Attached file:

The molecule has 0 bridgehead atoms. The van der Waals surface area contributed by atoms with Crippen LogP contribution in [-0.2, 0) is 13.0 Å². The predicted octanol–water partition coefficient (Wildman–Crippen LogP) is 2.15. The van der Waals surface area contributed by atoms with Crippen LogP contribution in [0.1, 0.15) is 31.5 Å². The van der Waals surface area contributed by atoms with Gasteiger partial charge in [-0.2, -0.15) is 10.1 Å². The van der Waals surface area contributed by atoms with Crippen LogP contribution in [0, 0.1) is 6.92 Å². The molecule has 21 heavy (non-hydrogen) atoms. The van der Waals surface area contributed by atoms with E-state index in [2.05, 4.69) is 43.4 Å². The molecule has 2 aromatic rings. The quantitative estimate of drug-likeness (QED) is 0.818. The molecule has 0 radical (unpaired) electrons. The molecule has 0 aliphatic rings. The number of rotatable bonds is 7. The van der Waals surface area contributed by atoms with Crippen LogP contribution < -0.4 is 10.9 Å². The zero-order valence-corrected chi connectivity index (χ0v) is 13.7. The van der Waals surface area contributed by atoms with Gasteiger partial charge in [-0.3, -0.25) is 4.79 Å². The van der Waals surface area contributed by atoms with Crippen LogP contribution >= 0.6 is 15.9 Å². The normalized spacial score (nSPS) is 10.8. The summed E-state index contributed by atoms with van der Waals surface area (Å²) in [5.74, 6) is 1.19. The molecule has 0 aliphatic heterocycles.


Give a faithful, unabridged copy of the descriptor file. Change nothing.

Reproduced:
The molecule has 0 bridgehead atoms. The van der Waals surface area contributed by atoms with Crippen LogP contribution in [-0.2, 0) is 13.0 Å². The predicted octanol–water partition coefficient (Wildman–Crippen LogP) is 2.15. The van der Waals surface area contributed by atoms with Crippen LogP contribution in [0.1, 0.15) is 31.5 Å². The van der Waals surface area contributed by atoms with Gasteiger partial charge in [-0.2, -0.15) is 10.1 Å². The van der Waals surface area contributed by atoms with Crippen LogP contribution in [0, 0.1) is 6.92 Å². The molecule has 21 heavy (non-hydrogen) atoms. The van der Waals surface area contributed by atoms with E-state index in [2.05, 4.69) is 43.4 Å². The molecule has 2 aromatic rings. The quantitative estimate of drug-likeness (QED) is 0.818. The molecule has 0 radical (unpaired) electrons. The molecule has 0 aliphatic rings. The number of rotatable bonds is 7. The van der Waals surface area contributed by atoms with Crippen LogP contribution < -0.4 is 10.9 Å². The zero-order valence-corrected chi connectivity index (χ0v) is 13.7. The van der Waals surface area contributed by atoms with Gasteiger partial charge in [-0.3, -0.25) is 4.79 Å². The van der Waals surface area contributed by atoms with Crippen LogP contribution >= 0.6 is 15.9 Å². The normalized spacial score (nSPS) is 10.8. The summed E-state index contributed by atoms with van der Waals surface area (Å²) in [5.74, 6) is 1.19. The molecule has 0 aliphatic heterocycles.